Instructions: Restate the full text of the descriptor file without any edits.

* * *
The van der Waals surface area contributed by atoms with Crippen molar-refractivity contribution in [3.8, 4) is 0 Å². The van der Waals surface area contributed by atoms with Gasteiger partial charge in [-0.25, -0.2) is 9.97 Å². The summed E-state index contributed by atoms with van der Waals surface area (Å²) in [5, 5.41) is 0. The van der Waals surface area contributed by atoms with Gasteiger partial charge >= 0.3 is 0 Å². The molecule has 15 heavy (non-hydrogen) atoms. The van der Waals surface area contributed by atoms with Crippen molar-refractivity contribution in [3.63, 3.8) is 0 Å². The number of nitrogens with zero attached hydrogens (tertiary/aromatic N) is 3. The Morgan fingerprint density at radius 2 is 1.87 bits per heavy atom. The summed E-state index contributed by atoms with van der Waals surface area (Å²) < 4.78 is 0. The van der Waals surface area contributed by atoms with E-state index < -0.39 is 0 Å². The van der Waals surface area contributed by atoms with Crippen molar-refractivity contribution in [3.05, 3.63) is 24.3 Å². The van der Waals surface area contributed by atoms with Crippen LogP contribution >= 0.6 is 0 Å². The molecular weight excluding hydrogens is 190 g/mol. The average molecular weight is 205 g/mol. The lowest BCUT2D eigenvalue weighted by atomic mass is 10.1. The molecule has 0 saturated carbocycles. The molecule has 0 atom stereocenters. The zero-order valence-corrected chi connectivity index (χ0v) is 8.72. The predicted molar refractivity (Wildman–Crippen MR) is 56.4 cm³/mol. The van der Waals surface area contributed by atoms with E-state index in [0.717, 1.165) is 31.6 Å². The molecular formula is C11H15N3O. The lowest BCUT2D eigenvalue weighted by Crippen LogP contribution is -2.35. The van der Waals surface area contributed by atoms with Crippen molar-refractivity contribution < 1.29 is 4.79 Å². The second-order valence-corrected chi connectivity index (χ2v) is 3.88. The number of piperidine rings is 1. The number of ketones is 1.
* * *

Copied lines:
The van der Waals surface area contributed by atoms with Crippen molar-refractivity contribution in [3.8, 4) is 0 Å². The van der Waals surface area contributed by atoms with Gasteiger partial charge in [-0.25, -0.2) is 9.97 Å². The summed E-state index contributed by atoms with van der Waals surface area (Å²) in [5, 5.41) is 0. The van der Waals surface area contributed by atoms with Gasteiger partial charge >= 0.3 is 0 Å². The molecule has 15 heavy (non-hydrogen) atoms. The van der Waals surface area contributed by atoms with Crippen molar-refractivity contribution in [3.63, 3.8) is 0 Å². The number of nitrogens with zero attached hydrogens (tertiary/aromatic N) is 3. The Morgan fingerprint density at radius 2 is 1.87 bits per heavy atom. The summed E-state index contributed by atoms with van der Waals surface area (Å²) < 4.78 is 0. The van der Waals surface area contributed by atoms with E-state index < -0.39 is 0 Å². The van der Waals surface area contributed by atoms with Crippen molar-refractivity contribution in [3.05, 3.63) is 24.3 Å². The van der Waals surface area contributed by atoms with Crippen LogP contribution >= 0.6 is 0 Å². The molecular weight excluding hydrogens is 190 g/mol. The average molecular weight is 205 g/mol. The lowest BCUT2D eigenvalue weighted by atomic mass is 10.1. The molecule has 0 saturated carbocycles. The molecule has 0 atom stereocenters. The zero-order valence-corrected chi connectivity index (χ0v) is 8.72. The predicted molar refractivity (Wildman–Crippen MR) is 56.4 cm³/mol. The van der Waals surface area contributed by atoms with E-state index in [0.717, 1.165) is 31.6 Å². The molecular formula is C11H15N3O. The lowest BCUT2D eigenvalue weighted by Crippen LogP contribution is -2.35. The van der Waals surface area contributed by atoms with Crippen molar-refractivity contribution < 1.29 is 4.79 Å². The second-order valence-corrected chi connectivity index (χ2v) is 3.88. The number of piperidine rings is 1. The number of ketones is 1.